Protests began again in late 2013 and lasted into 2014 after the Ukrainian Government rejected further European integration despite 315 of 349 Members of Parliament supported the document and instead chose to deepen economic ties with Russia. The Revolution of Dignity as it came to be named led to the ousting of the pro-Russian President Yanukovych and the United States was blamed by Russia for inciting the revolution with Senator John McCain visiting Ukraine during the protests and was quoted saying:


“We are here to support your just cause, the sovereign right of Ukraine to determine its own destiny freely and independently. And the destiny you seek lies in Europe,”


The ousting of President Yanukovych in the Maidan Revolution and subsequent Pro-Russian protests in areas of Ukraine was used as justification by Russia to invade and annex Crimea in 2014, the United States and EU responded by enacting sanctions against Russia, Russia responded by enacting sanctions of its own and accused the United States and EU of funding the Maidan Revolution. The Invasion of Crimea in 2014 marks the beginning of the Russo-Ukrainian War; conflict had remained contained until a full-scale invasion was launched in February of 2022.


The United States has a long history of active involvement in regime changes, with the purpose of installing individuals that would protect the interests of the United States at the cost of the welfare of their own nations themselves. They have had varying levels of success such as; the successful Guatemalan Coup (1954), which saw the sitting President of Guatemala removed after lobbying from the United Fruit Company, or with the failed invasion of Cuba during the Bay of Pigs (1961) to remove Fidel Castro from power. The United States and the Central Intelligence Agency’s (CIA) reputation in similar operations has created the reputation of a bogeyman where any form of unrest is blamed on the influence of the CIA in the respective region, such as in the Orange and Maidan Revolutions.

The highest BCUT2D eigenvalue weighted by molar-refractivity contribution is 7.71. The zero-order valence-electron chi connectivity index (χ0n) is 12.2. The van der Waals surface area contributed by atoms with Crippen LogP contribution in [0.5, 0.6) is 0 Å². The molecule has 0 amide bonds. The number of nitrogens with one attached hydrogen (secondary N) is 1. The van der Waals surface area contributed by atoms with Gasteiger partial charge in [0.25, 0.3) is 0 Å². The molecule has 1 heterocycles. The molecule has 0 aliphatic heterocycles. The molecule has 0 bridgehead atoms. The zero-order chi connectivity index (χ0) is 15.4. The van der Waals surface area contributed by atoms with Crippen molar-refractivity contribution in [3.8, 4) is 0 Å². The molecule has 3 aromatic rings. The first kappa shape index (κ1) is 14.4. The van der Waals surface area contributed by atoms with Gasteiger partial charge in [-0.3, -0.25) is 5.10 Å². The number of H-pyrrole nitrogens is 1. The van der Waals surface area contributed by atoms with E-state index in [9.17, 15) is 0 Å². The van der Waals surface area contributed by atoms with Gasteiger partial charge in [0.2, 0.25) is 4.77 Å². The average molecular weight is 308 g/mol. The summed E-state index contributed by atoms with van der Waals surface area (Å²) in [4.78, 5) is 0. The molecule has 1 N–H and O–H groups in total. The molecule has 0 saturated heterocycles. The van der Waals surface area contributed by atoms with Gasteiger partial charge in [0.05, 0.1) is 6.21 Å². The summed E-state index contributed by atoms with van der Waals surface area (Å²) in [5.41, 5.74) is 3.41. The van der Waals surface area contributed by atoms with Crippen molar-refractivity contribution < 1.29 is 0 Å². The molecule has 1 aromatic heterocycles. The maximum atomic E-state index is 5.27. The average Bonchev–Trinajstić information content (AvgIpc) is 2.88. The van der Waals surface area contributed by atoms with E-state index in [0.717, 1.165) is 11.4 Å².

United States Aid to Ukraine

Following the invasion of Crimea in 2014 the United States together with allied states began assisting the Ukrainian Armed Forces (UAF) by providing training, mentoring, and doctrinal assistance. During the Obama Administration the United States provided nonlethal security assistance, this changed during the Trump Administration as lethal weapons were provided under Foreign Military Financing (FMF) and the use of national funds.


Since 2014 the United States has committed approximately $19.6 billion in security assistance to Ukraine of which $16.8 billion was dispensed after the renewed Russian invasion in February 2022. United States Assistance to Ukraine is provided using two main instruments; the Ukraine Security Assistance Initiative (USAI) and the Presidential Drawdown Authority (PDA).